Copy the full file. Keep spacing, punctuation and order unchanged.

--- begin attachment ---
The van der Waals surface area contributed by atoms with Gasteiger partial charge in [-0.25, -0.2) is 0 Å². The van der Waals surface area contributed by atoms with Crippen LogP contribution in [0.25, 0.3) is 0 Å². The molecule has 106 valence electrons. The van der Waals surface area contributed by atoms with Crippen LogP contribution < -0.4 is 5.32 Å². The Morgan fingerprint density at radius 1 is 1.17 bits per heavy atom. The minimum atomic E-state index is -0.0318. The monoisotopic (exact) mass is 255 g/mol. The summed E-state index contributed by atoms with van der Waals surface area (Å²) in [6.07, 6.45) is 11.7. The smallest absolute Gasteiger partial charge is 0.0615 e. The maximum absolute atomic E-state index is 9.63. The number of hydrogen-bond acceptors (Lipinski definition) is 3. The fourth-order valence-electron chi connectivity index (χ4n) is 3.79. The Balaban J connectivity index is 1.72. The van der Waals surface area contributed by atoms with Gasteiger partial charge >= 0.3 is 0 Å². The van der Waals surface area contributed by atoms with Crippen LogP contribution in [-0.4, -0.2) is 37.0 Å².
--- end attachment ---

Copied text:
The van der Waals surface area contributed by atoms with Gasteiger partial charge in [-0.25, -0.2) is 0 Å². The van der Waals surface area contributed by atoms with Crippen LogP contribution in [0.25, 0.3) is 0 Å². The molecule has 106 valence electrons. The van der Waals surface area contributed by atoms with Crippen LogP contribution < -0.4 is 5.32 Å². The Morgan fingerprint density at radius 1 is 1.17 bits per heavy atom. The minimum atomic E-state index is -0.0318. The monoisotopic (exact) mass is 255 g/mol. The summed E-state index contributed by atoms with van der Waals surface area (Å²) in [6.07, 6.45) is 11.7. The smallest absolute Gasteiger partial charge is 0.0615 e. The maximum absolute atomic E-state index is 9.63. The number of hydrogen-bond acceptors (Lipinski definition) is 3. The fourth-order valence-electron chi connectivity index (χ4n) is 3.79. The Balaban J connectivity index is 1.72. The van der Waals surface area contributed by atoms with Gasteiger partial charge >= 0.3 is 0 Å². The van der Waals surface area contributed by atoms with Crippen LogP contribution in [-0.4, -0.2) is 37.0 Å².